Block on Trump's Asylum Ban Upheld by Supreme Court
A claim that originated as an action between companies, through successive motions and allegations, actually boiled down to an action between two parties: Vadim Shulman and Akiva Sapir. Though both reside in Israel, because some of the business transactions touch on U.S. soil, Shulman sued Sapir in federal district court in Pennsylvania.
One of the motions before the court was a motion to dismiss based on forum non conveniens grounds, mentioning Israel as an appropriate alternative forum. The district court judge referred the matter to a Magistrate Judge, asking for a Report and Recommendation ("Report"). According to the report, the judge recommended the proper action would be dismissal on grounds of forum non conveniens, recommending Israel as the appropriate forum.
The district court adopted the Magistrate Judge's findings and granted the motion to dismiss, with the understanding that a new claim would be filed in Israel. Shulman appealed.
Forum Non Conveniens
On appeal, the Third Circuit reviewed the four-factor test for determining whether dismissing a case on grounds of forum non conveniens is proper. The court noted at the outset that the parties did not contest one of the factors -- the availability of an alternative adequate forum, in this case Israel -- and did not discuss it any further. The factors that remained were: deference given to plaintiff's choice of forum, and the balance of private and public interests.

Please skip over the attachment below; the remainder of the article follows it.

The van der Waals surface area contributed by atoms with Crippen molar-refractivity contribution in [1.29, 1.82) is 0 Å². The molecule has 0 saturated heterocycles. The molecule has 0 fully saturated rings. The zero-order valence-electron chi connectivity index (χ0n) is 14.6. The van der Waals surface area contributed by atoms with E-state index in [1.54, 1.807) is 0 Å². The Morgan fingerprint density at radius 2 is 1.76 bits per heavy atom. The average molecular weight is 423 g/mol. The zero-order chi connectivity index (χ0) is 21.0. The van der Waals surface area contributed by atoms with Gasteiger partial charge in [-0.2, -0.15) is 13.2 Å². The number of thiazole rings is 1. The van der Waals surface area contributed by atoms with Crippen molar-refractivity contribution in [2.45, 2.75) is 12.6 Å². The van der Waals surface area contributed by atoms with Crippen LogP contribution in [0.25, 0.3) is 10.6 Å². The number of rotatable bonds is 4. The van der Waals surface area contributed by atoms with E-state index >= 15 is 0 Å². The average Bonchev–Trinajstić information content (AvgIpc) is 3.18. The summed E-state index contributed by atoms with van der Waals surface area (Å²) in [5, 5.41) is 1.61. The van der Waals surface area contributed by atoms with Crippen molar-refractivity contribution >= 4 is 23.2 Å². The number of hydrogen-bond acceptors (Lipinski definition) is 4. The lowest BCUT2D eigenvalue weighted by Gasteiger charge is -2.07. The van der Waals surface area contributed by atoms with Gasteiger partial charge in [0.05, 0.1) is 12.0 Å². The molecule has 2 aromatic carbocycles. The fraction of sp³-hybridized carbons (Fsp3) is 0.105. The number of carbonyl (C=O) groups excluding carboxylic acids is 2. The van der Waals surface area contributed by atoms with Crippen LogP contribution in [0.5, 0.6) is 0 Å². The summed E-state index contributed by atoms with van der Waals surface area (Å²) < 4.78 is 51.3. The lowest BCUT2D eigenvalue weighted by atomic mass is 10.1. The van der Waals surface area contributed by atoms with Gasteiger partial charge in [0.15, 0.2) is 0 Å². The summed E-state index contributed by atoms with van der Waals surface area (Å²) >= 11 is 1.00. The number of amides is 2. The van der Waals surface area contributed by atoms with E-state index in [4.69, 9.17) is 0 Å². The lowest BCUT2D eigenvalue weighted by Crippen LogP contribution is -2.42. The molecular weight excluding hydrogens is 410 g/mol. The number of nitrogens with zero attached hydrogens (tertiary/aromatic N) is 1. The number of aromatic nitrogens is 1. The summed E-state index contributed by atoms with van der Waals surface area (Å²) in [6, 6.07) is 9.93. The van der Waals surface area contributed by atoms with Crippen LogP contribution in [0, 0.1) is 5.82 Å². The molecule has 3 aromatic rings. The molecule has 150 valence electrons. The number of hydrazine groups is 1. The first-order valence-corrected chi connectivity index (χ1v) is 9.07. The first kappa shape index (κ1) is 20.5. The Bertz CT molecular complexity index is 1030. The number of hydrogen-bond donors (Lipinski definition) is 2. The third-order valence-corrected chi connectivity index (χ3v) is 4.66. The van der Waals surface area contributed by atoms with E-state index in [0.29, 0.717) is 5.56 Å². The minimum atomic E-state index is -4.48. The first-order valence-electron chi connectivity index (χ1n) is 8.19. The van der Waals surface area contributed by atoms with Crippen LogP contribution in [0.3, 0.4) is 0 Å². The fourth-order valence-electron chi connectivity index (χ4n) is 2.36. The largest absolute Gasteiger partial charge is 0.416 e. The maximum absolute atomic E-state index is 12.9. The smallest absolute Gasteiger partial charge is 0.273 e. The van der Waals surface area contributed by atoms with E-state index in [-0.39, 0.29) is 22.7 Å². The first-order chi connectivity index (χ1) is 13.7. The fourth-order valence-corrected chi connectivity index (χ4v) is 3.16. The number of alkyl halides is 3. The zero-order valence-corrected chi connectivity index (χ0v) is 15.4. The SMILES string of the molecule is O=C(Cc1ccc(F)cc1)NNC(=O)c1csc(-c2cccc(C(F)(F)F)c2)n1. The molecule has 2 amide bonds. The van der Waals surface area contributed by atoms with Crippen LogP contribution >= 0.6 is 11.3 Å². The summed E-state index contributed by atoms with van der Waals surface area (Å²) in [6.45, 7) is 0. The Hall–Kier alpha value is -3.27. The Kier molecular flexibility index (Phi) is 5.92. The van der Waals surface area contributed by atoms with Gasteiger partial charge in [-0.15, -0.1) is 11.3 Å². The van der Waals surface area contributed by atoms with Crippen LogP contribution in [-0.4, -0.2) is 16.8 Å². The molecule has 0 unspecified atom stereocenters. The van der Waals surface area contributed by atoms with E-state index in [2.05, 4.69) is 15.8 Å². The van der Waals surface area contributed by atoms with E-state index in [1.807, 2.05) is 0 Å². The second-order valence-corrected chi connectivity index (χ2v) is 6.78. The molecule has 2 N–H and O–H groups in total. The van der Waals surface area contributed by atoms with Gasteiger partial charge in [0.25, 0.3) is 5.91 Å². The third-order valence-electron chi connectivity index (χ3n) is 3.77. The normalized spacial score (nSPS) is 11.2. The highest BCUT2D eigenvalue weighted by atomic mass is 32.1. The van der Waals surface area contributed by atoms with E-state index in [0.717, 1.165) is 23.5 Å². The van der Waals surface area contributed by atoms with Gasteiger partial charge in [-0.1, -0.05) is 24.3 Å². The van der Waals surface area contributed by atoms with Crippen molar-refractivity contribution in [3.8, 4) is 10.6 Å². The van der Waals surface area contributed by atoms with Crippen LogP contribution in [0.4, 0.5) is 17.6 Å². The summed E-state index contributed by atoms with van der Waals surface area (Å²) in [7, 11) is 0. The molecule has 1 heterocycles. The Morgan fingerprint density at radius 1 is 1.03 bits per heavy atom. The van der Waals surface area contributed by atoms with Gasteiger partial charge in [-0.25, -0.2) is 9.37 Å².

The Third Circuit found that although a plaintiff's choice of forum should be given deference, the ultimate issue is one of convenience. Since plaintiff did not carry his burden of establishing that the United States was a more convenient forum, this factor weighed against him.
Next, the court balanced the public and private interests in litigating the claims in the United States and found that the interests actually weighed in favor of adjudicating the claims in Israel.
Revisiting Civ Pro 1
The Third Circuit gave us a refresher course on forum non conveniens, and reminded attorneys to really consider convenience when choosing a forum for litigation -- especially where international parties are concerned.
But for us, the big take-away was that attorneys need to distinguish between actual holdings and dicta when trying to make persuasive arguments. If you want to convince the court, you'll need more than dicta to stand on.